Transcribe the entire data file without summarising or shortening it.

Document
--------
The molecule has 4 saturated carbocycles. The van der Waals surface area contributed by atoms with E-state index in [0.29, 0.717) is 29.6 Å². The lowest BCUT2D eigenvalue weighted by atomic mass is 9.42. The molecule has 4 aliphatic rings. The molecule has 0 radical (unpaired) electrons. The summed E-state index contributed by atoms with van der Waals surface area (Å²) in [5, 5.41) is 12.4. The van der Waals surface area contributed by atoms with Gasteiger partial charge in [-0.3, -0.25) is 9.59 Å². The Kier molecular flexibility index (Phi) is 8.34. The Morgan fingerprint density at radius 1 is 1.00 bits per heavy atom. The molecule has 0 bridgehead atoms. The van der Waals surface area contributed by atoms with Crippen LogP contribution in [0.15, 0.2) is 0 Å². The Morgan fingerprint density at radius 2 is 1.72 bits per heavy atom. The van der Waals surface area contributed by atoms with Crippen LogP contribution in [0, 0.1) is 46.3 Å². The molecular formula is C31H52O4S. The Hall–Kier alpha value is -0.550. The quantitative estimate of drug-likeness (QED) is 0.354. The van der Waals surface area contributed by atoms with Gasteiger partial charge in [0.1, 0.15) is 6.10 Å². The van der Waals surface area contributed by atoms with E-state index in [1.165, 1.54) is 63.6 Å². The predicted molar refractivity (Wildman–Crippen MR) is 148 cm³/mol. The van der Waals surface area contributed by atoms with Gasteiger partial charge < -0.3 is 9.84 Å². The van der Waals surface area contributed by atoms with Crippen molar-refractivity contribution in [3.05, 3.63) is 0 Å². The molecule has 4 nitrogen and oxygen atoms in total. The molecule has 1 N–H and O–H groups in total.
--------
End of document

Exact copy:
The molecule has 4 saturated carbocycles. The van der Waals surface area contributed by atoms with E-state index in [0.29, 0.717) is 29.6 Å². The lowest BCUT2D eigenvalue weighted by atomic mass is 9.42. The molecule has 4 aliphatic rings. The molecule has 0 radical (unpaired) electrons. The summed E-state index contributed by atoms with van der Waals surface area (Å²) in [5, 5.41) is 12.4. The van der Waals surface area contributed by atoms with Gasteiger partial charge in [-0.3, -0.25) is 9.59 Å². The Kier molecular flexibility index (Phi) is 8.34. The Morgan fingerprint density at radius 1 is 1.00 bits per heavy atom. The molecule has 0 bridgehead atoms. The van der Waals surface area contributed by atoms with Crippen LogP contribution in [0.15, 0.2) is 0 Å². The Morgan fingerprint density at radius 2 is 1.72 bits per heavy atom. The van der Waals surface area contributed by atoms with Crippen LogP contribution in [0, 0.1) is 46.3 Å². The molecular formula is C31H52O4S. The Hall–Kier alpha value is -0.550. The quantitative estimate of drug-likeness (QED) is 0.354. The van der Waals surface area contributed by atoms with Gasteiger partial charge in [0.1, 0.15) is 6.10 Å². The van der Waals surface area contributed by atoms with E-state index in [1.165, 1.54) is 63.6 Å². The predicted molar refractivity (Wildman–Crippen MR) is 148 cm³/mol. The van der Waals surface area contributed by atoms with Gasteiger partial charge < -0.3 is 9.84 Å². The van der Waals surface area contributed by atoms with Crippen molar-refractivity contribution in [3.05, 3.63) is 0 Å². The molecule has 4 nitrogen and oxygen atoms in total. The molecule has 1 N–H and O–H groups in total.